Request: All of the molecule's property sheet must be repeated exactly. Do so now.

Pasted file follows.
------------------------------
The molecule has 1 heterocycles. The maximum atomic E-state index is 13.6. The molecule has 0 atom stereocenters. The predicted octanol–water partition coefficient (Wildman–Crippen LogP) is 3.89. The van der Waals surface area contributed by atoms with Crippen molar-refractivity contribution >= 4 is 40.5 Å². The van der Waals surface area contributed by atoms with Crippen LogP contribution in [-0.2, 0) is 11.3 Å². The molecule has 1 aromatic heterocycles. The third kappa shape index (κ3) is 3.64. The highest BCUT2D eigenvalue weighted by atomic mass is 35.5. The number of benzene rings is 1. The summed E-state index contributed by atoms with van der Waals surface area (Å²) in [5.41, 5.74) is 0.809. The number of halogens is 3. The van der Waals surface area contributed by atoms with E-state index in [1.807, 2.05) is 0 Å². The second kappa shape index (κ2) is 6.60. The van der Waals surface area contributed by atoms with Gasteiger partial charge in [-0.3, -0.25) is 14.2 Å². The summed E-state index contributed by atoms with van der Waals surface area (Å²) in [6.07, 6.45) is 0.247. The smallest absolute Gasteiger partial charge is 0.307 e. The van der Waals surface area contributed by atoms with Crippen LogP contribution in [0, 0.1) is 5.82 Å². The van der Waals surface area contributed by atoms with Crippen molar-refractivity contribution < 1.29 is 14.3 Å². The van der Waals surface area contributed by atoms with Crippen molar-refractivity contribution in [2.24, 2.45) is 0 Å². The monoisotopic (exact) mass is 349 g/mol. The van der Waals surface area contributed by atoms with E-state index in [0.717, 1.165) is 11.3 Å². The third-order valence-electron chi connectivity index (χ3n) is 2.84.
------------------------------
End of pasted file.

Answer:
The molecule has 1 heterocycles. The maximum atomic E-state index is 13.6. The molecule has 0 atom stereocenters. The predicted octanol–water partition coefficient (Wildman–Crippen LogP) is 3.89. The van der Waals surface area contributed by atoms with Crippen molar-refractivity contribution >= 4 is 40.5 Å². The van der Waals surface area contributed by atoms with Crippen LogP contribution in [-0.2, 0) is 11.3 Å². The molecule has 1 aromatic heterocycles. The third kappa shape index (κ3) is 3.64. The highest BCUT2D eigenvalue weighted by atomic mass is 35.5. The number of benzene rings is 1. The summed E-state index contributed by atoms with van der Waals surface area (Å²) in [5.41, 5.74) is 0.809. The number of halogens is 3. The van der Waals surface area contributed by atoms with E-state index in [1.807, 2.05) is 0 Å². The second kappa shape index (κ2) is 6.60. The van der Waals surface area contributed by atoms with Gasteiger partial charge in [-0.3, -0.25) is 14.2 Å². The summed E-state index contributed by atoms with van der Waals surface area (Å²) in [6.07, 6.45) is 0.247. The smallest absolute Gasteiger partial charge is 0.307 e. The van der Waals surface area contributed by atoms with Crippen LogP contribution in [0, 0.1) is 5.82 Å². The van der Waals surface area contributed by atoms with Crippen molar-refractivity contribution < 1.29 is 14.3 Å². The van der Waals surface area contributed by atoms with Crippen molar-refractivity contribution in [2.24, 2.45) is 0 Å². The monoisotopic (exact) mass is 349 g/mol. The van der Waals surface area contributed by atoms with E-state index in [0.717, 1.165) is 11.3 Å². The third-order valence-electron chi connectivity index (χ3n) is 2.84.